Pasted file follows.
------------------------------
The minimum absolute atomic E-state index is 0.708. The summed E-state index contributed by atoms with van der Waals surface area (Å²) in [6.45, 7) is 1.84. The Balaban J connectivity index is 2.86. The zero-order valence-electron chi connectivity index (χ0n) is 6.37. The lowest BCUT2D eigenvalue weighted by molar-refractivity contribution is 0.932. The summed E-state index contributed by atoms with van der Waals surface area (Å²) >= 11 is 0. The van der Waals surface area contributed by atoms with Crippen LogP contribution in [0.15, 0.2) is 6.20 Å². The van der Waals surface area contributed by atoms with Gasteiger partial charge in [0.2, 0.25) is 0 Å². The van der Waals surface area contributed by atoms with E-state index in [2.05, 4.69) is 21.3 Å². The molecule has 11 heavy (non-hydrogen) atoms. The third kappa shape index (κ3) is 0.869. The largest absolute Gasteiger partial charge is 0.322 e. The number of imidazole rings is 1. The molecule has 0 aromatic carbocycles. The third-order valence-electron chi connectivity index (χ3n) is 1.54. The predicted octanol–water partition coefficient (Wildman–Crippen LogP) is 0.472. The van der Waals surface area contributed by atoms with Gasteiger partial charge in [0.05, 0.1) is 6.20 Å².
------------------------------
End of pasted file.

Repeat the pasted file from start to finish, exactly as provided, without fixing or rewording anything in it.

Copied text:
The minimum absolute atomic E-state index is 0.708. The summed E-state index contributed by atoms with van der Waals surface area (Å²) in [6.45, 7) is 1.84. The Balaban J connectivity index is 2.86. The zero-order valence-electron chi connectivity index (χ0n) is 6.37. The lowest BCUT2D eigenvalue weighted by molar-refractivity contribution is 0.932. The summed E-state index contributed by atoms with van der Waals surface area (Å²) >= 11 is 0. The van der Waals surface area contributed by atoms with Crippen LogP contribution in [0.15, 0.2) is 6.20 Å². The van der Waals surface area contributed by atoms with Gasteiger partial charge in [0.2, 0.25) is 0 Å². The van der Waals surface area contributed by atoms with E-state index in [2.05, 4.69) is 21.3 Å². The molecule has 11 heavy (non-hydrogen) atoms. The third kappa shape index (κ3) is 0.869. The largest absolute Gasteiger partial charge is 0.322 e. The number of imidazole rings is 1. The molecule has 0 aromatic carbocycles. The third-order valence-electron chi connectivity index (χ3n) is 1.54. The predicted octanol–water partition coefficient (Wildman–Crippen LogP) is 0.472. The van der Waals surface area contributed by atoms with Gasteiger partial charge in [0.05, 0.1) is 6.20 Å².